#MillennialMonday: The Value of the Vote

We constantly hear how Millennials are doing things differently and the political arena is no exception to that rule.

When it comes to a big political race we hear about the Latino vote, the women’s vote, the black vote and now the latest group to join the list of demographic votes are the Millennials.

There are certain things that Millennials have in common with other generations – mainly the discontent with established government and “politics as usual.”  In a recent study, politically-engaged Millennials find themselves dissatisfied with government and echo other generations in favoring candidates who have distanced themselves from government or are separated altogether. But Millennials have faced a more depressing timeline that has hardened them toward politics. This makes the lure of a candidate who hasn’t been poisoned by the system very appealing to Millennials.

While there are similarities between different generations, Millennials, themselves, are the most diverse generation in America.  With that diversity comes a sense of tolerance and understanding.  They have a different take on hot-button issues because they have lived in a different time than past generations. They are entrenched in the gay rights movement and see the work to be done for gender and racial equality. This tends to be a general rule of thumb that younger people tend to be more liberal and progressive and it continues to be true for Millennials on a general platform.

Young adult political engagement reached its pique in 2008 when Barack Obama won his first term as President, but since then has been lackluster.  Some experts believe with the wide variety of Presidential nominees that Millennial engagement will be at an all-time high.  But it can’t be certain as young people’s political engagement, generally, has been in a slump, seeing at the decrease in engagement in the 2012 election.

A lot of dissatisfaction came as a result of the Great Recession of 2008 when high hopes were dashed, financial concerns took over and many were unhappy with the government’s response.  Threats of government shutdowns and extreme partisan politics have also topped the list of reasons younger people distrust current government leaders. Not to mention neither party quite speaking to the Millennial spirit.

Whether they are engaged or not, Millennials have a strong say about certain political issues. Generally speaking, Millennials have strong support for same-sex marriage, the legalization of marijuana, climate change, and ecological policy and economic stability.  They are concerned with equality given the rise of gay rights activism as well as the rise of Black Lives Matter and women’s equality.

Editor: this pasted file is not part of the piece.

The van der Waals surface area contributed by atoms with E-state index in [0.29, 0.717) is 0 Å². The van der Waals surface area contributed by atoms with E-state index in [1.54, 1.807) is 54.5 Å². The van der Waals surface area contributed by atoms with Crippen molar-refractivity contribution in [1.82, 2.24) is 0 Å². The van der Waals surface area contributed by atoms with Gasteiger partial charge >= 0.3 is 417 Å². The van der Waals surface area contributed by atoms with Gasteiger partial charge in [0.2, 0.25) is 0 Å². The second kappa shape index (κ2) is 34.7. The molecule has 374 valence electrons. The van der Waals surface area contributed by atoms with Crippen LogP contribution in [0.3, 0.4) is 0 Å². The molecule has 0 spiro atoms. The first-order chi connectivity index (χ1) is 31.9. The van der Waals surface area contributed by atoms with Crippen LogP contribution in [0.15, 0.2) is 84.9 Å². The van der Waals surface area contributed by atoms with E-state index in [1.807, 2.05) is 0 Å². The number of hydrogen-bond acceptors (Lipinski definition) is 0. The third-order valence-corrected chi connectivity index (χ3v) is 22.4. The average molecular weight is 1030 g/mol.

So what will be the issues that guide Millennial voters? Who are the candidates that are speaking directly to Millennials? Will Millennials bring change in the 2016 presidential election? Let’s find out.

What are the issues that Millennials are most concerned with?

1.) Economic Stability – It’s a broad issue that ranges from job security to minimizing interest on student loans.  Many saw their parents lose their jobs and retirement in the Recession, so now Millennials main concern is the economic stability that will keep them secure now and in the long-term.

2.) Race Relations – It boils down to immigration reform and racial equality.  Millennials understand the humanity that lies in the immigration debate.  Most do not agree that all illegal immigrants need to be deported, but rather a pathway for legal immigration should be created.  Millennials also agree there needs to be better equality paved in the arena of race relations with movements like Black Lives Matter that have risen in protest of inhumane treatment of minorities.

3.) Solutions to Climate Change – Perhaps the reason climate change is an issue Millennials are concerned with is because it has been off the radar of previous generations.  But Millennials, generally, believe climate change is an issue that needs to be addressed.  They have faith in science and look for someone who is willing to find solutions and not push the issue on the backburner as has been done all too much in the past.

4.) Peace before War – Millennials grew up with the Iraq War that they agree should never have happened, but last far longer than it should have.  So now when issues of national security and foreign stability arise, Millennials favor diplomacy within reason.  As issues with ISIS grow, Millennials hope that an avenue to avoid war can be tangible.